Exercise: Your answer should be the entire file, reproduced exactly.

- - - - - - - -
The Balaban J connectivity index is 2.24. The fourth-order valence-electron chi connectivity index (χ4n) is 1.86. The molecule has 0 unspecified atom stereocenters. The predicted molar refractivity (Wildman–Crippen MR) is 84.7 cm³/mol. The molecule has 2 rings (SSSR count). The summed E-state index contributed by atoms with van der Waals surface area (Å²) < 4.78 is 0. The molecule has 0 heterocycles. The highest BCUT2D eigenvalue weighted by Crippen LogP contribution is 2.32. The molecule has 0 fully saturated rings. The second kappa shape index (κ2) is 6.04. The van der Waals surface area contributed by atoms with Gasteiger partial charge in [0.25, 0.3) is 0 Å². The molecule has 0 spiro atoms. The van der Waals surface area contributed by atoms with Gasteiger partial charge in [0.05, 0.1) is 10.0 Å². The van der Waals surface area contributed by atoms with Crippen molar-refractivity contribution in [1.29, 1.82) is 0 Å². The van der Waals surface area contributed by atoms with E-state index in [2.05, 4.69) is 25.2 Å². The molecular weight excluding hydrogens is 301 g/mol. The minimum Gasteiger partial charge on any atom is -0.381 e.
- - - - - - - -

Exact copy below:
The Balaban J connectivity index is 2.24. The fourth-order valence-electron chi connectivity index (χ4n) is 1.86. The molecule has 0 unspecified atom stereocenters. The predicted molar refractivity (Wildman–Crippen MR) is 84.7 cm³/mol. The molecule has 2 rings (SSSR count). The summed E-state index contributed by atoms with van der Waals surface area (Å²) < 4.78 is 0. The molecule has 0 heterocycles. The highest BCUT2D eigenvalue weighted by Crippen LogP contribution is 2.32. The molecule has 0 fully saturated rings. The second kappa shape index (κ2) is 6.04. The van der Waals surface area contributed by atoms with Gasteiger partial charge in [0.25, 0.3) is 0 Å². The molecule has 0 spiro atoms. The van der Waals surface area contributed by atoms with Gasteiger partial charge in [0.05, 0.1) is 10.0 Å². The van der Waals surface area contributed by atoms with Crippen molar-refractivity contribution in [1.29, 1.82) is 0 Å². The van der Waals surface area contributed by atoms with E-state index in [2.05, 4.69) is 25.2 Å². The molecular weight excluding hydrogens is 301 g/mol. The minimum Gasteiger partial charge on any atom is -0.381 e.